Seven-year-old scales new heights


A seven-year-old girl with cerebral palsy has climbed Pen-y-Fan for the first time thanks to the support of several Swansea innovators including a team from the University of Wales Trinity Saint David (UWTSD).

CIC Pen y Fan

Imogen Ashwell-Lewis, from Caldicot, summited South Wales’ highest peak on Sunday (7 October) in a specially-modified four wheeled downhill mountain bike, designed and made predominantly for use by disabled people. The team at UWTSD’s Cerebra Innovation Centre then designed and built a bespoke new chair for Imogen enabling her to take part in the challenge.

The bike that Imogen used was created by Calvin Williams of Project ENDURO – a collaboration between experts at UWTSD, Gower College and Swansea University.  Project ENDURO kindly loaned the bike to Imogen for the climb and the designers at the Innovation Centre made the necessary modifications that gave Imogen the support she needed.

Imogen’s challenge aimed to raise awareness of the work of the charity Cerebra who work with families who have children with brain conditions. She was joined by around forty supporters – including staff from UWTSD, Specsavers staff, charity workers and even army soldiers – some of whom were harnessed to her to help pull and push her along.

Imogen’s mum, Catherine, says: “Imogen is so thrilled and excited to have completed this climb. It’s only thanks to the team at Cerebra that she’s been able to have this adventure - she’s never been able to do anything like this before because of her cerebral palsy. There have been so many times that she hasn’t been able to join in with physical activities which leaves her feeling left out. Being able to do things like this is a real boost to her confidence and self-esteem. She really is over the moon.”

The Pen y Fan challenge was co-organised by Cerebra and staff at Specsavers stores in South and Mid Wales, as part of their year-long partnership with the charity. The opticians are raising funds for the charity which has its headquarters in Carmarthen and currently supports 4,500 families across Wales.

In addition to its support services and research work, Cerebra also has an Innovation Centre which is a partnership with UWTSD and is based within the University’s ALEX building in Swansea.  The Cerebra Innovation Centre (CIC) is run by a small team of product designers offering a bespoke product design service for families. Although some equipment is available to buy, it often doesn’t look very nice or suit the requirements of some children. The Cerebra Innovation Centre develops logical, innovative and, above all, fun solutions. The team’s designs aim to reduce some of the social stigma attached to disabilities by making not only functional but also beautiful products for our amazing young people. Some of their products are ‘one-off’ bespoke designs, others are made in small batches and some are designed with the commercial market in mind.

The team at CIC first met Imogen a few years ago when they designed and made a beautiful tiny wheelchair that allowed her to move around her home and play with her brothers and her toys. The chair gave Imogen the additional independence she needed and a friendship soon developed between and her and the design team which has led to the birth of Team CIC.  They then went on to compete in the Swansea Triathlon alongside Imogen before supporting her in her latest challenge by reaching the summit of Pen-y-Fan.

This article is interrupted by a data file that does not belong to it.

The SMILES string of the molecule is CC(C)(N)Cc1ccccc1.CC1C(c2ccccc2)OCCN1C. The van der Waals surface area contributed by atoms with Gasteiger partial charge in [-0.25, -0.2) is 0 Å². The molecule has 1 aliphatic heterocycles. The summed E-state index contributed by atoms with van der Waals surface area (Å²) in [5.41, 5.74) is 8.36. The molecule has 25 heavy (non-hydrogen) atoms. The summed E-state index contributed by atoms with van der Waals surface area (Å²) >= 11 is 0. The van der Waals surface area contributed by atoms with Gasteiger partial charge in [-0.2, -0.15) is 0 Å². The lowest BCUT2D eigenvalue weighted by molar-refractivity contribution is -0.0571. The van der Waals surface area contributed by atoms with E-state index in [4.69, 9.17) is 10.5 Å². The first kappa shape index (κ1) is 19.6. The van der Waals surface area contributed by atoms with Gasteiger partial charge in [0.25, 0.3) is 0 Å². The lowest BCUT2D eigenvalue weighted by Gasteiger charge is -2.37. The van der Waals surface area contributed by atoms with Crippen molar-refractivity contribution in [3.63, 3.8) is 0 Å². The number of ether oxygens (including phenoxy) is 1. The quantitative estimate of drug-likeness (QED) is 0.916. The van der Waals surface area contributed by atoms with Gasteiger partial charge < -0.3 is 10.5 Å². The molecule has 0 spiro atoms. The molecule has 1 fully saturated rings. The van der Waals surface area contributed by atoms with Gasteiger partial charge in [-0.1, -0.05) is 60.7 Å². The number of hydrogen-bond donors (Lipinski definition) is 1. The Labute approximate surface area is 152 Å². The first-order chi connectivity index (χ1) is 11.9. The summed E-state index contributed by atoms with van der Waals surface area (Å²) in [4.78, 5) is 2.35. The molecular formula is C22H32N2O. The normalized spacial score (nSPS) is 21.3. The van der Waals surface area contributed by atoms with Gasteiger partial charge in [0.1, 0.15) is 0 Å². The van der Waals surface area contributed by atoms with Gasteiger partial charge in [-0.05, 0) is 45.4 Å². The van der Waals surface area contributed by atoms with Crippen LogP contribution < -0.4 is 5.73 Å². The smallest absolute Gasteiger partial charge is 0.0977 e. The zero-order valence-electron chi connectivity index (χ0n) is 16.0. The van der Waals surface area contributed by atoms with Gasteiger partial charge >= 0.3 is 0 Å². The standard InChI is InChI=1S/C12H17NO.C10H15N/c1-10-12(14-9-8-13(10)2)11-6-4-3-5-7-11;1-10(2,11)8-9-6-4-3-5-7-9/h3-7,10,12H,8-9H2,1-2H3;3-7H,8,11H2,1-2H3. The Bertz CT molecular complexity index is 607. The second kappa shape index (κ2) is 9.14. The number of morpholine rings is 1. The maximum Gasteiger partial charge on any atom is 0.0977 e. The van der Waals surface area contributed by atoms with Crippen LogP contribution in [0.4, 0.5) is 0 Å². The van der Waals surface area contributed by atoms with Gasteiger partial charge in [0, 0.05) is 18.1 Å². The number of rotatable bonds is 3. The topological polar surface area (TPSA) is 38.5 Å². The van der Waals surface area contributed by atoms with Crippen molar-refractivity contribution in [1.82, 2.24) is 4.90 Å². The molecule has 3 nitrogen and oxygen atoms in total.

“The event was amazing, everyone enjoyed helping and Imogen had the biggest smile!,” says Dr Ross Head who leads the team at CIC and who also took part in the event alongside Imogen.  “I came up with the idea to include Imogen on the walk whilst discussing a charity walk with Cerebra’s new partner, Specsavers.

“I had previously worked alongside Calvin Williams so I knew of his 4-wheeled ENDURO Mountain bike, and he very kindly allowed us to borrow it. With a few hectic days designing, developing and building a bespoke chair for Imogen, CIC were able to make it suitable for her ascent. We worked hard to ensure the event was safe whilst allowing Imogen to have an amazing experience. All we needed on the day was some serious muscle to march up the mountain!”

Neil Robinson, West Wales regional chair for Specsavers, also took part in the challenge and said: “Imogen and her family are an inspiration to us all, as are the services and support Cerebra provides to them and many other families across Wales. I’m incredibly proud that Specsavers staff have helped Imogen and the charity achieve something so special.

“We are thrilled to have been able to help raise awareness of the charity’s work, and hope it will lead to more young children with brain conditions discovering ways to live a better life with their families.”

Terry Osborn, acting Head of Corporates, Trusts and Legacies at Cerebra, added: “We’re delighted to have joined the Specsavers team for the Pen y Fan climb. To be able to take Imogen with is us was a privilege and really does demonstrate that we don’t believe there is any challenge that can’t be overcome.

“The invaluable fundraising support from Specsavers means that our Innovation Centre will be able to help more children to overcome their challenges and discover the world around them”.

Further Information

For further information, please contact Sian-Elin Davies, Principal Communications and PR Officer on 01267 676908 / 07449 998476